Iraqi rowers on the Tigris are surprising. But Iraqi rowers on the Charles River?
“It’s very exciting for us,” says Haidar Nawzad, a rower and the team’s de facto spokesman, as he speaks the best English. Eight members of the Iraqi National Rowing Team (all six rowers, plus two coaches) arrived in Boston in late September for a six-week stay in the United States.
The team spent a week with the US National Team in Princeton, N.J., then several more training on the Charles under the eye of Bruce Smith, a coach of the US team and executive director of Community Rowing, Inc., in nearby Brighton. “When they’re out on the water, doing the same things the American rowers are doing,” says Coach Smith, “it builds the kind of understanding of each other that I don’t think is very easy to establish in any other arena.”
Team members are Sunni, Shiite, and Kurd, but, Mr. Nawzad insists, “We are all Iraqi. There is no difference between us.” Smith concurs. “They get along really, really well. The sport of rowing has brought them together."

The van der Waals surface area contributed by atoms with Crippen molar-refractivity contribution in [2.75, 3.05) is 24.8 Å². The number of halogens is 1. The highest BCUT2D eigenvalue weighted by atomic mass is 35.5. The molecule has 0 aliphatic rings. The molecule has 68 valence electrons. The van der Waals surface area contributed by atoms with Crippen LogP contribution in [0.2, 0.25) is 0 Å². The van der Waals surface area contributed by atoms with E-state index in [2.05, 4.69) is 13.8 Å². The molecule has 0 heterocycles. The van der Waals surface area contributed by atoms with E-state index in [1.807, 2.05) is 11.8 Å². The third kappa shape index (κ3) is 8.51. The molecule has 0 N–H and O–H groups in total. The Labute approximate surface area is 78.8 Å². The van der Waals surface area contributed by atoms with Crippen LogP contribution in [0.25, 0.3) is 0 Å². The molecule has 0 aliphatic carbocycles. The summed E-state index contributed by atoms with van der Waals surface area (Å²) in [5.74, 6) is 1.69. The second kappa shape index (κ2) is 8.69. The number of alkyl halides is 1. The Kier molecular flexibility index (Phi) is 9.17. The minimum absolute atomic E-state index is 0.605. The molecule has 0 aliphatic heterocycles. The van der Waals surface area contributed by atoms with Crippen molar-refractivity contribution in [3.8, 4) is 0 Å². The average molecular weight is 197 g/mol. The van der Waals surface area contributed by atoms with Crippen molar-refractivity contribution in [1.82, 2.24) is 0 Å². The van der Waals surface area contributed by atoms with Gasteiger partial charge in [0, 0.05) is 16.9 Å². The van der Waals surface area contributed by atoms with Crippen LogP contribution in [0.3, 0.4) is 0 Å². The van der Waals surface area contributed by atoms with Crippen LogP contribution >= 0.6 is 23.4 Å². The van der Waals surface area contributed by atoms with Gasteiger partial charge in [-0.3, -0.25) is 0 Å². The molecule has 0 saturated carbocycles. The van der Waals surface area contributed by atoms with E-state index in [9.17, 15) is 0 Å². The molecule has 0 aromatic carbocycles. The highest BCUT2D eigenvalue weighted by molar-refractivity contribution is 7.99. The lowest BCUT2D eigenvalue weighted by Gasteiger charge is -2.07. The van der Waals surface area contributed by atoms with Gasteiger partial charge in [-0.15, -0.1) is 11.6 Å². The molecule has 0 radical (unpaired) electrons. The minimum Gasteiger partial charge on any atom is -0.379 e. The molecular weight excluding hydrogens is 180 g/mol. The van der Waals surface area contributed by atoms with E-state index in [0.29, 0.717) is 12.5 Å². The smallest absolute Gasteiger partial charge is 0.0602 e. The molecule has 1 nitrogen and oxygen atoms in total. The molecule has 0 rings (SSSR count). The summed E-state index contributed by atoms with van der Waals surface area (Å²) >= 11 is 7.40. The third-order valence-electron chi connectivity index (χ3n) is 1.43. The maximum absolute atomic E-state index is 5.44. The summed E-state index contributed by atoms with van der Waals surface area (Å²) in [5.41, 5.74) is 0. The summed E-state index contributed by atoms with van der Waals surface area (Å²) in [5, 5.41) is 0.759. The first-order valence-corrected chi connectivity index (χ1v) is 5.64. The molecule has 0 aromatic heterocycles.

The rowers grew up along the Tigris, and fell in love with the sport. At first they were supported by Iraq’s Central Rowing and Canoe Federation. When they sought help from the International Olympic Committee, they attracted the attention of a BBC film crew, whose report caught the eye of US crew booster Bill Engeman. He contacted Smith, and the two of them flew to Iraq to see the team in April.
Impressed by the Iraqis’ talent and dedication, Mr. Engeman and Smith invited them to the US to train.
“We hope that this will be the beginning of an ongoing relationship,” Smith says. “They’ve invited me to come to Baghdad, and I’d really like to.” The rowers “tell me over and over how beautiful Baghdad is," which is quite at odds with what he's seen on the news.